TUESDAY, 12 MAY 2015
This travelogue’s turning out to be longer than I imagined it would be. Well, there’s a lot more to be said when you’ve had a few days to reflect on what you’ve seen and what you’ve learnt. Yep, I’m boring that way.
Welcome to Part 3 of my Athens travelogue. And we’re only on Day 2.
Neither S nor I really managed to get much sleep on our first night in Athens. Our hotel, Hotel Cosmopolit, was alright — they’d accidentally assigned us to a double room instead of a twin room as we’d requested, but they managed to get that sorted out soon enough. I’d looked up the hotel on TripAdvisor before, and the reviews, while few, were generally positive — apart from the observation that it’s right next to an adult cinema. Which it is. Thankfully, we weren’t assigned a room near enough to the cinema for us to hear whatever was being played in it — as some very unfortunate reviewers were.
At least, however, the hotel, positioned at the corner of Omonoia Square (Πλατεία Ομονοίας), was within a twenty-minute walking distance of pretty much everything that you need to see in Athens. Omonoia Square, according to my Google-fu, was originally intended to be a gorgeous, neoclassical square that would function as a beautiful node of activity in the complex arterial system that is Athenian traffic. But city-planning doesn’t always work out exactly as intended, and if you look up Omonoia Square on TripAdvisor today, you’ll see that on average, tourists have rated it about two stars out of five. It used to be the haunt of drug-dealers and prostitutes, most of whom were swept out by police efforts during the 2004 Olympics; but they returned soon after, although the situation has now lessened somewhat, with most of them moving away to an area north-west of the square. As my friend observed, the square today ‘at least looks somewhat normal during the day’. It’s definitely not as nice compared to, say, Syntagma or Panepistimiou; but it is very much a busy area, with a lot of cafés and shops around and a central metro station right under it. Having a hotel right by it is very, very accessible, although, of course, there are the adult amenities to take into consideration. Neither S nor I felt threatened at all during our stay there, and the area generally was relatively normal at night, too.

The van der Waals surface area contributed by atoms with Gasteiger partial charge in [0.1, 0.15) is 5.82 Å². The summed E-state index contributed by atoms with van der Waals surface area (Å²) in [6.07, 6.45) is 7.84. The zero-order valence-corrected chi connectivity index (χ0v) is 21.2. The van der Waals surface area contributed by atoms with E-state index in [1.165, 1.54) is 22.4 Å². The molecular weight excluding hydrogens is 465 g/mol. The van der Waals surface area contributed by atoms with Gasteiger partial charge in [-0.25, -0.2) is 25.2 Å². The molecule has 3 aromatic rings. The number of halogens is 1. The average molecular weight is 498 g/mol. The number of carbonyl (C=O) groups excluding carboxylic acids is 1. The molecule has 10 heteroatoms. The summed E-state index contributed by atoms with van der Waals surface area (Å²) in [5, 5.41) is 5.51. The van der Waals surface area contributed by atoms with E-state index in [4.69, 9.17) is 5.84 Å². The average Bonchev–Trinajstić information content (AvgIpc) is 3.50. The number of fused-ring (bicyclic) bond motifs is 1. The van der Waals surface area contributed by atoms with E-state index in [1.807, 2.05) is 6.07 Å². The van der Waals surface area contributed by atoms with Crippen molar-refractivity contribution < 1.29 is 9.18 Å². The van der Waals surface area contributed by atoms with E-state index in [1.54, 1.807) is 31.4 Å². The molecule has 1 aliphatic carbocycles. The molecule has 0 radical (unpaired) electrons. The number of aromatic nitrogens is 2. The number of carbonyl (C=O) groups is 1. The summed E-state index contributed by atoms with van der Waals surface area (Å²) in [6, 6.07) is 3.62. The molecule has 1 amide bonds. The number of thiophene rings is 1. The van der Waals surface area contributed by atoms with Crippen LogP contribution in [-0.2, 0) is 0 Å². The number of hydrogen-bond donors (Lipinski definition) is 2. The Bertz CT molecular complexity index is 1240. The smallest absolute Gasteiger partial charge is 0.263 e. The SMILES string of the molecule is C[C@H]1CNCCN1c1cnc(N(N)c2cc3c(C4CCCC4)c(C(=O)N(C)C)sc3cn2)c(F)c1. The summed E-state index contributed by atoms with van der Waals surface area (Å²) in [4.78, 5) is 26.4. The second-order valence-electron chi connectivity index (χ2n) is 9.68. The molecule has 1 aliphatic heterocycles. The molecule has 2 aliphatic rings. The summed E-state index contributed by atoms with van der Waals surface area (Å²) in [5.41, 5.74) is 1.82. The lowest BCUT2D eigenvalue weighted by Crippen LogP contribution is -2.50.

Anyway, we headed back to the Acropolis right after breakfast on the first morning. It was a much cooler and much windier day than the day we arrived — which made it perfect for visiting the Acropolis Museum — but first, we made a stop along the way at the Areopagus.
The Areopagus is a rocky outcrop on the slopes of the Acropolis. Its proper name in Greek is Ἄρειος Πάγος (Areios Pagos). Whether Areios has anything to do with Ares, the god of war, appears to be subject to debate. Wikipedia says that according to some myth, Ares was tried on the hill for the murder of one of the sons of Poseidon, Alirrothios; no sources seem to be provided for this, however, so it’s difficult to be ascertain whether this aetiology is reliable or not. In any case, we do know that the Romans seem to have accepted some such connection and stuck to the name ‘Areopagus’ – Mars Hill.
The importance of the Areopagus is, to say the least, wide-ranging. It was a significant place in ancient Athenian judicial practice, being the meeting place of the highest court of law in the city-state; it was also, in Aeschylus’s Eumenides, the third play of the Oresteia trilogy, the place where Orestes was judged for the murder of his mother, Clytemnestra, in revenge for the death of his father, the Argive king Agamemnon. The Areopagus, however, is also important to Christians: it was on this very hill that the Apostle Paul was said to have preached to the city and to have converted a number of Athenians to Christianity. His sermon, in fact, is carved on a plaque next to the rock, a mark perhaps that St. Paul’s s words have today more than fulfilled their purpose. In any case, when you’re standing on top of the Areopagus, gazing down at the roofs of Athens laid out before your feet, flanked by the heaving, dark-green canopies that shelter the slopes of the Acropolis, the wind roaring in your ears, there is a palpable sense of power and awe in the air, a beautiful majesty that certainly must have struck the ancients as they climbed this rock, a natural pulpit for the Athenian law and for the Christian gospel. Despite the rubbish bins placed around the rock, despite the artificial, metal catwalks and staircases that have been drilled into its side, it’s difficult to fight the feeling that you’re treading on very sacred ground.